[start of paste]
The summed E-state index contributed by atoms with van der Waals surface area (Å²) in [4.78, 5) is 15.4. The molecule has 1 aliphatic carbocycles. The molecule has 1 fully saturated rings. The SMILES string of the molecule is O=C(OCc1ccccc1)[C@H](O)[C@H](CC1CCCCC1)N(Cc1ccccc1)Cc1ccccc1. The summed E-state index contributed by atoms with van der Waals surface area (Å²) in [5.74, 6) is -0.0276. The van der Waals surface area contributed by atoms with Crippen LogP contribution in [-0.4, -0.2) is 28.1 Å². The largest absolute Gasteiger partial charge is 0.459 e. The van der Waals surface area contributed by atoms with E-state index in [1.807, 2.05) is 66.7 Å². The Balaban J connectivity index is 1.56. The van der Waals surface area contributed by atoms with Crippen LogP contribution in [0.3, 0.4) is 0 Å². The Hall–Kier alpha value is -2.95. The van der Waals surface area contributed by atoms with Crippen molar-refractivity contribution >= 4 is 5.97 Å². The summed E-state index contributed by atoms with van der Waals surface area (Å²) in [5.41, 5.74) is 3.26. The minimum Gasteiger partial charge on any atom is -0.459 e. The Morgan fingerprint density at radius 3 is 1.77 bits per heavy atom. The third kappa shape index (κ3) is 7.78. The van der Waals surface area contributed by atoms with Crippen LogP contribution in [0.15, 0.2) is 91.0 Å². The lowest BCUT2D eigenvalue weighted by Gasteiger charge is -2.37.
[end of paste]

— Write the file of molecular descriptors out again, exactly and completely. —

The summed E-state index contributed by atoms with van der Waals surface area (Å²) in [4.78, 5) is 15.4. The molecule has 1 aliphatic carbocycles. The molecule has 1 fully saturated rings. The SMILES string of the molecule is O=C(OCc1ccccc1)[C@H](O)[C@H](CC1CCCCC1)N(Cc1ccccc1)Cc1ccccc1. The summed E-state index contributed by atoms with van der Waals surface area (Å²) in [5.74, 6) is -0.0276. The van der Waals surface area contributed by atoms with Crippen LogP contribution in [-0.4, -0.2) is 28.1 Å². The largest absolute Gasteiger partial charge is 0.459 e. The van der Waals surface area contributed by atoms with E-state index in [1.807, 2.05) is 66.7 Å². The Balaban J connectivity index is 1.56. The van der Waals surface area contributed by atoms with Crippen LogP contribution in [0.3, 0.4) is 0 Å². The Hall–Kier alpha value is -2.95. The van der Waals surface area contributed by atoms with Crippen molar-refractivity contribution >= 4 is 5.97 Å². The summed E-state index contributed by atoms with van der Waals surface area (Å²) in [5.41, 5.74) is 3.26. The minimum Gasteiger partial charge on any atom is -0.459 e. The Morgan fingerprint density at radius 3 is 1.77 bits per heavy atom. The third kappa shape index (κ3) is 7.78. The van der Waals surface area contributed by atoms with Crippen LogP contribution in [0.15, 0.2) is 91.0 Å². The lowest BCUT2D eigenvalue weighted by Gasteiger charge is -2.37.